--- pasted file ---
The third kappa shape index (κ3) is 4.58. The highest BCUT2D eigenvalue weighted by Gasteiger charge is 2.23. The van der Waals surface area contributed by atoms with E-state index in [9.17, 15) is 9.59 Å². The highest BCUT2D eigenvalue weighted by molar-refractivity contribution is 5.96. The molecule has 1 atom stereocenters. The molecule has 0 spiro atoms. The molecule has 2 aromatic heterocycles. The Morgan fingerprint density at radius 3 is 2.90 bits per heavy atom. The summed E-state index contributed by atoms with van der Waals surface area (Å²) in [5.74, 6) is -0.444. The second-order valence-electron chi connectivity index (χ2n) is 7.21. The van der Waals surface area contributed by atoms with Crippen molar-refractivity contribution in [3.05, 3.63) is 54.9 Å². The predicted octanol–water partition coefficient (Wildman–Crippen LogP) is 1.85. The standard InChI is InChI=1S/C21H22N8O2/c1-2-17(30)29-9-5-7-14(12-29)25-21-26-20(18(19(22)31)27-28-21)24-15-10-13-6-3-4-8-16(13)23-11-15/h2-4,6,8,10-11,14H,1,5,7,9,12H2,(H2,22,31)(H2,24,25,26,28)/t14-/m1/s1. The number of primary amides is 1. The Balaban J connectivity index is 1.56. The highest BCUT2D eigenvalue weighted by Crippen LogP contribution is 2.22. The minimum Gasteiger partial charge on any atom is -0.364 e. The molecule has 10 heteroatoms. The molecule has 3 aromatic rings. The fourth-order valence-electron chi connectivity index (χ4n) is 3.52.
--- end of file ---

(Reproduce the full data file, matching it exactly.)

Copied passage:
The third kappa shape index (κ3) is 4.58. The highest BCUT2D eigenvalue weighted by Gasteiger charge is 2.23. The van der Waals surface area contributed by atoms with E-state index in [9.17, 15) is 9.59 Å². The highest BCUT2D eigenvalue weighted by molar-refractivity contribution is 5.96. The molecule has 1 atom stereocenters. The molecule has 0 spiro atoms. The molecule has 2 aromatic heterocycles. The Morgan fingerprint density at radius 3 is 2.90 bits per heavy atom. The summed E-state index contributed by atoms with van der Waals surface area (Å²) in [5.74, 6) is -0.444. The second-order valence-electron chi connectivity index (χ2n) is 7.21. The van der Waals surface area contributed by atoms with Crippen molar-refractivity contribution in [3.05, 3.63) is 54.9 Å². The predicted octanol–water partition coefficient (Wildman–Crippen LogP) is 1.85. The standard InChI is InChI=1S/C21H22N8O2/c1-2-17(30)29-9-5-7-14(12-29)25-21-26-20(18(19(22)31)27-28-21)24-15-10-13-6-3-4-8-16(13)23-11-15/h2-4,6,8,10-11,14H,1,5,7,9,12H2,(H2,22,31)(H2,24,25,26,28)/t14-/m1/s1. The number of primary amides is 1. The Balaban J connectivity index is 1.56. The highest BCUT2D eigenvalue weighted by Crippen LogP contribution is 2.22. The minimum Gasteiger partial charge on any atom is -0.364 e. The molecule has 10 heteroatoms. The molecule has 3 aromatic rings. The fourth-order valence-electron chi connectivity index (χ4n) is 3.52.